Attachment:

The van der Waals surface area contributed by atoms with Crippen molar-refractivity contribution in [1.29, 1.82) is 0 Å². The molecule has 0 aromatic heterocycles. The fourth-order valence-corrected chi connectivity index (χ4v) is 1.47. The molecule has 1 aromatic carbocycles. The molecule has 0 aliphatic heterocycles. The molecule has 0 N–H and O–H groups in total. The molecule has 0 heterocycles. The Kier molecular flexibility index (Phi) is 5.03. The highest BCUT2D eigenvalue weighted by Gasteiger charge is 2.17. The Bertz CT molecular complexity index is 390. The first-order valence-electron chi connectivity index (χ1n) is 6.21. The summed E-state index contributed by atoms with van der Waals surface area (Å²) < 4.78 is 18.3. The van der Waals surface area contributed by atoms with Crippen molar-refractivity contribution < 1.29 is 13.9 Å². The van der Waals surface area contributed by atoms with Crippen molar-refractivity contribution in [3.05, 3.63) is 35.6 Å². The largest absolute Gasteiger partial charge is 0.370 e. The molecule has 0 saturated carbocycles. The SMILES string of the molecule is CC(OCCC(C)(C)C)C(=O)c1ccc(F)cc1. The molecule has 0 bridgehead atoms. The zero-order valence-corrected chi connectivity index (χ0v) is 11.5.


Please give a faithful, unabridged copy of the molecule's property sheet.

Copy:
The van der Waals surface area contributed by atoms with Crippen molar-refractivity contribution in [1.29, 1.82) is 0 Å². The molecule has 0 aromatic heterocycles. The fourth-order valence-corrected chi connectivity index (χ4v) is 1.47. The molecule has 1 aromatic carbocycles. The molecule has 0 aliphatic heterocycles. The molecule has 0 N–H and O–H groups in total. The molecule has 0 heterocycles. The Kier molecular flexibility index (Phi) is 5.03. The highest BCUT2D eigenvalue weighted by Gasteiger charge is 2.17. The Bertz CT molecular complexity index is 390. The first-order valence-electron chi connectivity index (χ1n) is 6.21. The summed E-state index contributed by atoms with van der Waals surface area (Å²) < 4.78 is 18.3. The van der Waals surface area contributed by atoms with Crippen molar-refractivity contribution < 1.29 is 13.9 Å². The van der Waals surface area contributed by atoms with Crippen molar-refractivity contribution in [3.05, 3.63) is 35.6 Å². The largest absolute Gasteiger partial charge is 0.370 e. The molecule has 0 saturated carbocycles. The SMILES string of the molecule is CC(OCCC(C)(C)C)C(=O)c1ccc(F)cc1. The molecule has 0 bridgehead atoms. The zero-order valence-corrected chi connectivity index (χ0v) is 11.5.